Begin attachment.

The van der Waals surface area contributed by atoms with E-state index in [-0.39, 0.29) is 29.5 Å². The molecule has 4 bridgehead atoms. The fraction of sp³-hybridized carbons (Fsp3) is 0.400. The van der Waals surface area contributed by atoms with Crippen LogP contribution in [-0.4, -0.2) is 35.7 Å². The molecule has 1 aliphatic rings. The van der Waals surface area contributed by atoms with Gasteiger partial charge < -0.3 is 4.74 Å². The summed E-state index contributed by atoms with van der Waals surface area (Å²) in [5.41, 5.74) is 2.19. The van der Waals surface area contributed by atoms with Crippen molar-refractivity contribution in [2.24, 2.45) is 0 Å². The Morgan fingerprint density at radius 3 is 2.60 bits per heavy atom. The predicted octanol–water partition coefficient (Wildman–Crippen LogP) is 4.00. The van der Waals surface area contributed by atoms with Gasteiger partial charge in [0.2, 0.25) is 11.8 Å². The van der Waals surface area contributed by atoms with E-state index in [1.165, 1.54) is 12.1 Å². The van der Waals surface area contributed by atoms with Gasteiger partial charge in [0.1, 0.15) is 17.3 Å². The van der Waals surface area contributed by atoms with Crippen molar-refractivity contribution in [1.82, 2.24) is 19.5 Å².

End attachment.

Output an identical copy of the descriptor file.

The van der Waals surface area contributed by atoms with E-state index in [-0.39, 0.29) is 29.5 Å². The molecule has 4 bridgehead atoms. The fraction of sp³-hybridized carbons (Fsp3) is 0.400. The van der Waals surface area contributed by atoms with Crippen LogP contribution in [-0.4, -0.2) is 35.7 Å². The molecule has 1 aliphatic rings. The van der Waals surface area contributed by atoms with Gasteiger partial charge < -0.3 is 4.74 Å². The summed E-state index contributed by atoms with van der Waals surface area (Å²) in [5.41, 5.74) is 2.19. The van der Waals surface area contributed by atoms with Crippen molar-refractivity contribution in [2.24, 2.45) is 0 Å². The Morgan fingerprint density at radius 3 is 2.60 bits per heavy atom. The predicted octanol–water partition coefficient (Wildman–Crippen LogP) is 4.00. The van der Waals surface area contributed by atoms with Gasteiger partial charge in [0.2, 0.25) is 11.8 Å². The van der Waals surface area contributed by atoms with E-state index in [1.165, 1.54) is 12.1 Å². The van der Waals surface area contributed by atoms with Gasteiger partial charge in [0.1, 0.15) is 17.3 Å². The van der Waals surface area contributed by atoms with Crippen molar-refractivity contribution in [1.82, 2.24) is 19.5 Å².